Ideally, you don’t want to let it get to that stage. Be the leader you know you are. Be assertive and give your team the gift of accountability. With a strong sense of internal accountability, everyone’s lives become better, and that will make your business better.
When your people grow, so does your business— sometimes exponentially.
Good luck and I’d love to hear about your experiences.
Download Your FreeTemplates
Fill in your details to receive a copy of the Feed Forward Form and Position Contract!
Effective Marketing of your business can be an extremely simple endeavour if you allow it to be. You already have all you need to get out there and make it happen. The best way to approach your business marketing is to think about the problems your potential ideal customers face and provide educational content around that to help. That’s it.
You already know these problems. You come across them every day through the customers you are already dealing with. And you have the knowledge and expertise to solve them, I mean that’s what your business does right? Now just incorporate this into your marketing.
Start listing out those problems and the subsections within them. That way you can start to see where the opportunities for helpful content lie.
Now think about how you want to produce content to help with those problems. You’ve essentially got three options:
Writing can take the form of a blog (easiest and quickest), white papers or books (from simple e-books to full published works). You then have the opportunity to re-purpose your written content. For example, a blog article you write could also be an article you submit to publication (e.g., magazine) or post on your LinkedIn profile.
In fact, all content you produce, you’ll not only post on your website (helping with your sites SEO) but you can and should share through as many platforms as you can manage or are active on.
Audio content could also be blog posts, however in audio form. Or it could be a podcast published through iTunes. You can also have your audio content transcribed if you want to have it written but don’t want to do it yourself.
Video is pretty self explanatory. This would be hosted on a YouTube channel and then posted on your blog and other social media channels/pages.
Making Your Marketing Happen
What does all this cost? Just some time. And yes I hear you saying “but I don’t have any time!!”. If that is your response, then you should have money to pay others to help you create the content. The reality is, if you don’t have the money or the time, then somethings wrong. You are most likely spending time on the wrong things, and that is a subject for another post. On the other hand, if you need to know how to get “unstuck” and free up your time, reach out and we’ll be happy to chat with you about it.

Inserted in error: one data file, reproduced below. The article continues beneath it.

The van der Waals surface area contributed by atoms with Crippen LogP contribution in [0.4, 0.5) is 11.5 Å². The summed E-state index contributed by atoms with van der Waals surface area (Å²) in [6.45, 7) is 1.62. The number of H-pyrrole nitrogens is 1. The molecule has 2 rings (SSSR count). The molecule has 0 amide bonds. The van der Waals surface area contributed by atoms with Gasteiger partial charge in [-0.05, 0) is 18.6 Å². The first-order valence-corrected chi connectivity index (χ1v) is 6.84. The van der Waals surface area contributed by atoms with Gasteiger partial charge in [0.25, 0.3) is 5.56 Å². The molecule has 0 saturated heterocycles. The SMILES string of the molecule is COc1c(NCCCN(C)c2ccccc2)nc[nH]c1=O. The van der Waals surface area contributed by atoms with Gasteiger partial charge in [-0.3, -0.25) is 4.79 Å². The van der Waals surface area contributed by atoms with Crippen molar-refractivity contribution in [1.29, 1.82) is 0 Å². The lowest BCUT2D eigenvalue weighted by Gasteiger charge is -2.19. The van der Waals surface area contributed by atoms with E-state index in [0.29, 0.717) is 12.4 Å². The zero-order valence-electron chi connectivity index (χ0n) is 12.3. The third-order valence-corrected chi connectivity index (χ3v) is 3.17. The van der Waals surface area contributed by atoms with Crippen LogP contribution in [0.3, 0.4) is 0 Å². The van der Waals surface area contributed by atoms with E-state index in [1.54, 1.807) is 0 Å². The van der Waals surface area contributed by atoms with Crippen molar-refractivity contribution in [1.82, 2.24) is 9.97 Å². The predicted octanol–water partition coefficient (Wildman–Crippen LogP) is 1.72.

If you’ve never done some of these things then getting it all setup and working can seem daunting. And when you first get started it might feel clumsy and inefficient. Stick with it, because the more practice you get, the easier (and more effective) it will become.
Whether you call yourself a Boss, Leader, or Owner, there’s a very fine line between setting the pace and driving the pace. Knowing the difference is critical to the health of your team. It’s easy to fall into the trap of “Boss think” on this one, and it can be detrimental to the health and productivity of your team. Here’s how to effectively set the pace as a leader, no matter what stage your business is at.
What we’re talking about here is your effect on the team in terms of your behaviour around implementation and execution. It can be easy to fall into the trap of thinking that you aren’t held to account in the same way that your people are, but to echo a sometimes-overused phrase, you really do need to lead by example to get the results you want.
You can’t create separate standards for yourself and your team, because the difference will be stark, and the result will be the creation of an “us vs. them” culture which does nothing to promote, ingenuity, motivation or retention—all cornerstones of a successful business.
If you’re looking to be a team and work as a team, then you need to actively participate as one of the team, regardless of how you view yourself in the culture of the business.
What are your biggest challenge jumping into the trenches? Let us know in the comments below.
And if you watch this and think: “If there’s no ‘I’ in team, why am I doing all the work?” This read is for you.
Budgeting is not something most business owners would list as one of their most exciting tasks – and that’s ok, but it is necessary, and there is a way to build a budget that makes profit non-negotiable. Here’s how you can create a budget which helps you think differently about how you manage the expense side of your business, and will radically change your profit results.
When we started working with Adam he told us he didn’t have the time to measure stuff, let alone the time to compile and analyse the results.
Adam’s situation is typical of many small business owners.
While not all our clients say it to our face, we can see the anguish on their face when we start talking about metrics and reporting.